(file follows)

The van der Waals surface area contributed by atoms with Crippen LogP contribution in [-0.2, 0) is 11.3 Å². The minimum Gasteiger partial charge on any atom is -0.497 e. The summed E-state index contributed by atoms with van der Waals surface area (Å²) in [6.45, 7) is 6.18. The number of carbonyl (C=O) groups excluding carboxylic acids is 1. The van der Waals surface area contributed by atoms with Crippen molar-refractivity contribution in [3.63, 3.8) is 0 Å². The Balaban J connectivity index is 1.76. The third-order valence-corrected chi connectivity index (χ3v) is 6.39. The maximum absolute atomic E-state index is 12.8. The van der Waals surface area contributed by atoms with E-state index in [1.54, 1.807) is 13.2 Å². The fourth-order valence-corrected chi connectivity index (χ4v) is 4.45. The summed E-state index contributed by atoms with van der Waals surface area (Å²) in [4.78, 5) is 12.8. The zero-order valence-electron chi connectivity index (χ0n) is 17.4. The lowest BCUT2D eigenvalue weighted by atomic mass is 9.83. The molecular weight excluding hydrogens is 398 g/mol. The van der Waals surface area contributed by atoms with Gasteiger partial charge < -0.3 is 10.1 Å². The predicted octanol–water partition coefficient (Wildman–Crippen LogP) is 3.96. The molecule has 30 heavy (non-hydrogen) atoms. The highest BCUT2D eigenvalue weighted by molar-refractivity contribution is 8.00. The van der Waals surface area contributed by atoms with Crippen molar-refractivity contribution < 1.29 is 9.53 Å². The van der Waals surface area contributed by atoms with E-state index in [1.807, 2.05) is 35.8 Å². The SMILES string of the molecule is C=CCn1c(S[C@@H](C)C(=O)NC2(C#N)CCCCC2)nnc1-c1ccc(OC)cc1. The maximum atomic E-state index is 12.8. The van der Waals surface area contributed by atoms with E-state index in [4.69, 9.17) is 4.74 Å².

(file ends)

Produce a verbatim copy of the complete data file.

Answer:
The van der Waals surface area contributed by atoms with Crippen LogP contribution in [-0.2, 0) is 11.3 Å². The minimum Gasteiger partial charge on any atom is -0.497 e. The summed E-state index contributed by atoms with van der Waals surface area (Å²) in [6.45, 7) is 6.18. The number of carbonyl (C=O) groups excluding carboxylic acids is 1. The van der Waals surface area contributed by atoms with Crippen molar-refractivity contribution in [3.63, 3.8) is 0 Å². The Balaban J connectivity index is 1.76. The third-order valence-corrected chi connectivity index (χ3v) is 6.39. The maximum absolute atomic E-state index is 12.8. The van der Waals surface area contributed by atoms with E-state index in [1.54, 1.807) is 13.2 Å². The fourth-order valence-corrected chi connectivity index (χ4v) is 4.45. The summed E-state index contributed by atoms with van der Waals surface area (Å²) in [4.78, 5) is 12.8. The zero-order valence-electron chi connectivity index (χ0n) is 17.4. The lowest BCUT2D eigenvalue weighted by atomic mass is 9.83. The molecular weight excluding hydrogens is 398 g/mol. The van der Waals surface area contributed by atoms with Gasteiger partial charge < -0.3 is 10.1 Å². The predicted octanol–water partition coefficient (Wildman–Crippen LogP) is 3.96. The molecule has 30 heavy (non-hydrogen) atoms. The highest BCUT2D eigenvalue weighted by molar-refractivity contribution is 8.00. The van der Waals surface area contributed by atoms with Crippen molar-refractivity contribution < 1.29 is 9.53 Å². The van der Waals surface area contributed by atoms with E-state index in [1.807, 2.05) is 35.8 Å². The SMILES string of the molecule is C=CCn1c(S[C@@H](C)C(=O)NC2(C#N)CCCCC2)nnc1-c1ccc(OC)cc1. The maximum atomic E-state index is 12.8. The van der Waals surface area contributed by atoms with E-state index in [4.69, 9.17) is 4.74 Å².